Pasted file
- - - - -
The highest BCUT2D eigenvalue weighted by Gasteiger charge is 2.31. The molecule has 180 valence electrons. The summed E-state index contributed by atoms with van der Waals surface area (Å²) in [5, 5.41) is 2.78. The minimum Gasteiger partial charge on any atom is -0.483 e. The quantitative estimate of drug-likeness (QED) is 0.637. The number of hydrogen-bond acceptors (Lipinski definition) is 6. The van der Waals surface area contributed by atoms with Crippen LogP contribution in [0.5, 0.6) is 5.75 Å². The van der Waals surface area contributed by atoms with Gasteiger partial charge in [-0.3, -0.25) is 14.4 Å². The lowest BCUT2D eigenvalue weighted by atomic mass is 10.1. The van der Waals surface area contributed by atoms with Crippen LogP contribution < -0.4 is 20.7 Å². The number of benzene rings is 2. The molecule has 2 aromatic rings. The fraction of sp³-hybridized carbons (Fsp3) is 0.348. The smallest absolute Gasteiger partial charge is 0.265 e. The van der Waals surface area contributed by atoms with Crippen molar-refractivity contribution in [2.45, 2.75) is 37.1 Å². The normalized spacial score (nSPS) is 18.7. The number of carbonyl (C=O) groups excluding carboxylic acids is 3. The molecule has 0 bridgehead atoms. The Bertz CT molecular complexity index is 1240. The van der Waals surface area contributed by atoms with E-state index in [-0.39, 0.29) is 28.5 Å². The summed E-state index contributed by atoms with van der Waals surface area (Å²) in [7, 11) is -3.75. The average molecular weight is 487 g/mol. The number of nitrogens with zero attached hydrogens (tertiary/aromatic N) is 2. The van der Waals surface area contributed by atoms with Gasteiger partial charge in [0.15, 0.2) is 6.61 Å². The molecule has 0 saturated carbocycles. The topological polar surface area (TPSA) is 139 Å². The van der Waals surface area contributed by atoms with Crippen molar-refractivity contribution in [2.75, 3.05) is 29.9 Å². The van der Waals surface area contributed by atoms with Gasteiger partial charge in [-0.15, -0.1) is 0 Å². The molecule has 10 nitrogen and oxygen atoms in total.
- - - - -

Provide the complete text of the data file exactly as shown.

The highest BCUT2D eigenvalue weighted by Gasteiger charge is 2.31. The molecule has 180 valence electrons. The summed E-state index contributed by atoms with van der Waals surface area (Å²) in [5, 5.41) is 2.78. The minimum Gasteiger partial charge on any atom is -0.483 e. The quantitative estimate of drug-likeness (QED) is 0.637. The number of hydrogen-bond acceptors (Lipinski definition) is 6. The van der Waals surface area contributed by atoms with Crippen LogP contribution in [0.5, 0.6) is 5.75 Å². The van der Waals surface area contributed by atoms with Gasteiger partial charge in [-0.3, -0.25) is 14.4 Å². The lowest BCUT2D eigenvalue weighted by atomic mass is 10.1. The van der Waals surface area contributed by atoms with Crippen LogP contribution < -0.4 is 20.7 Å². The number of benzene rings is 2. The molecule has 2 aromatic rings. The fraction of sp³-hybridized carbons (Fsp3) is 0.348. The smallest absolute Gasteiger partial charge is 0.265 e. The van der Waals surface area contributed by atoms with Crippen molar-refractivity contribution in [2.45, 2.75) is 37.1 Å². The normalized spacial score (nSPS) is 18.7. The number of carbonyl (C=O) groups excluding carboxylic acids is 3. The molecule has 0 bridgehead atoms. The Bertz CT molecular complexity index is 1240. The van der Waals surface area contributed by atoms with E-state index in [-0.39, 0.29) is 28.5 Å². The summed E-state index contributed by atoms with van der Waals surface area (Å²) in [7, 11) is -3.75. The average molecular weight is 487 g/mol. The number of nitrogens with zero attached hydrogens (tertiary/aromatic N) is 2. The van der Waals surface area contributed by atoms with Gasteiger partial charge in [0.15, 0.2) is 6.61 Å². The molecule has 0 saturated carbocycles. The topological polar surface area (TPSA) is 139 Å². The van der Waals surface area contributed by atoms with Crippen molar-refractivity contribution in [2.75, 3.05) is 29.9 Å². The van der Waals surface area contributed by atoms with Gasteiger partial charge in [-0.15, -0.1) is 0 Å². The molecule has 10 nitrogen and oxygen atoms in total.